Former Vice President Walter Mondale and Sen. Gary Hart of Colorado traded verbal jabs over the weekend regarding their positions on Israel and the Middle East as they wooed New York’s Jewish voters. The two Democratic Presidential hopefuls were campaigning for New York’s 285 delegates in the April 3 primary in which an estimated one-third of the Democratic Party voters are Jewish.
Mondale accused Hart of changing his position on moving the American Embassy from Tel Aviv to Jerusalem and of speaking on both sides of the sale of F-15 jet fighters to Saudi Arabia.
MIXED RECEPTION FOR MONDALE
Mondale, however, received a mixed reception of boos and cheers when he addressed a meeting of more than 1,000 members of the National Council of Young Israel at the Sheraton Centre Hotel yesterday. His speech was interrupted by a small group of men and women shouting “No F-15s, ” a reference to the sale of the fighter planes to Saudi Arabia by the Carter Administration, which Mondale, the then Vice President, supported.
At the beginning of his speech, a young man, identified later as Ron Jacobs of Staten Island, lifted a large banner reading, “We will never forget the F-15s to Saudi Arabia.” Mondale, however, ignored the commotion and continued with his address.
Mondale’s spokesman distributed to reporters at the event a copy of a Hart statement from the Congressional Record on May 15, 1978, in which Hart asked that his vote against the sale of the F-15s not be “misread.” In his statement, Hart said that “Had each sale proposal been presented separately, and had peace negotiations not been at such a crucial point, I could have given each proposed aircraft sale strong support.”
CORDIAL RECEPTION FOR HART
Hart appeared before the Young Israel later in the day and was received cordially by the audience. He reiterated his strong support of Israel, pointed to his pro-Israel record in the Senate and criticized Mondale for supporting the sale of F-15s to Saudi Arabia. He also reiterated his vow that he will move the American Embassy from Tel Aviv to Jerusalem if elected President.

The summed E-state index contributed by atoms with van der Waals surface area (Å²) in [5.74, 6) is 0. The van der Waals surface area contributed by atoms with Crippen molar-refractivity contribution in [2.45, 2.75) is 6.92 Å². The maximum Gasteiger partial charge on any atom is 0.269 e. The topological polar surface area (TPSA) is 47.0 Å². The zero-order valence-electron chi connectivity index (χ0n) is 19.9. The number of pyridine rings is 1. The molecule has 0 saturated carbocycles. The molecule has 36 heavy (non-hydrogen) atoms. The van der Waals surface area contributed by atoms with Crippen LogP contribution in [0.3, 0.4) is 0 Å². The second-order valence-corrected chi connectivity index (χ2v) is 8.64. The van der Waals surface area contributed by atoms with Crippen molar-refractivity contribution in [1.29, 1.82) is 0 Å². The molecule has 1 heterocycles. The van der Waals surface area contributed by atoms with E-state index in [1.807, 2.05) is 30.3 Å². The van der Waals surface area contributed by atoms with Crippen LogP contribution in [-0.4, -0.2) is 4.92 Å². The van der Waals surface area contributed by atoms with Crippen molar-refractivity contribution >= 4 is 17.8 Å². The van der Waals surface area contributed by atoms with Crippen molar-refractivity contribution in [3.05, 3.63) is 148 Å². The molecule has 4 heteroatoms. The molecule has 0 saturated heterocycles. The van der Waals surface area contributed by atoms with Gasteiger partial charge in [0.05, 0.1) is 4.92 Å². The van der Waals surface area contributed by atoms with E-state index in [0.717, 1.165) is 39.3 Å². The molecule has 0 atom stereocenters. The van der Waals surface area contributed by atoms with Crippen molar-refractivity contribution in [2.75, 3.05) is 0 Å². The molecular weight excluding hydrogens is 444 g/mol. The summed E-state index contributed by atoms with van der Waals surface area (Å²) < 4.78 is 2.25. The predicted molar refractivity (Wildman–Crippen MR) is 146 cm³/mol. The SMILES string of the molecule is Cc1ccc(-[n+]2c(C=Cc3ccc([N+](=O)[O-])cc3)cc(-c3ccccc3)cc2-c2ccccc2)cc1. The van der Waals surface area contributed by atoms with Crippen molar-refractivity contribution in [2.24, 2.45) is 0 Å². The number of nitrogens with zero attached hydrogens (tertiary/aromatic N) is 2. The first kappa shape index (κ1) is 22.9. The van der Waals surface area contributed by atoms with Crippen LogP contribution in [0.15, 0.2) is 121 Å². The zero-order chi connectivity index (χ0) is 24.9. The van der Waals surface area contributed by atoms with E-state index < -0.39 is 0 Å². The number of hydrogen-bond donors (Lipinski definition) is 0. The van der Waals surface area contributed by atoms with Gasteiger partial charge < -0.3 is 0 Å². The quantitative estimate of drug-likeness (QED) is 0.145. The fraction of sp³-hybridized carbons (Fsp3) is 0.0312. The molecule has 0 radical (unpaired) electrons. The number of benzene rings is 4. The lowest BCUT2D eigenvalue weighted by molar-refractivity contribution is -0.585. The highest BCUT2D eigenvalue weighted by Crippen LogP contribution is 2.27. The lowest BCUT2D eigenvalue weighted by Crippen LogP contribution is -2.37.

He said that his position on Jerusalem as Israel’s capital has been consistent, noting that a statement by AIPAC last week also said that his position on the relocation of the Embassy to Jerusalem was consistent.
But Hart himself admitted last week, in an address to the Conference of Presidents of Major American Jewish Organizations, that there was a misunderstanding regarding his position on relocating the Embassy to Jerusalem. He apologized for a letter he wrote conflicting with his position.
In response to a question about a February I letter to Arnold Spicehandler, president of the New Rochelle, NY chapter of the Zionist Organization of America, in which Hart wrote that the status of Jerusalem was open to “negotiations,” the Senator said the letter does not reflect his position accurately. “I apologize for the ambiguity. It is unfortunate,” he said.
The Archive of the Jewish Telegraphic Agency includes articles published from 1923 to 2008. Archive stories reflect the journalistic standards and practices of the time they were published.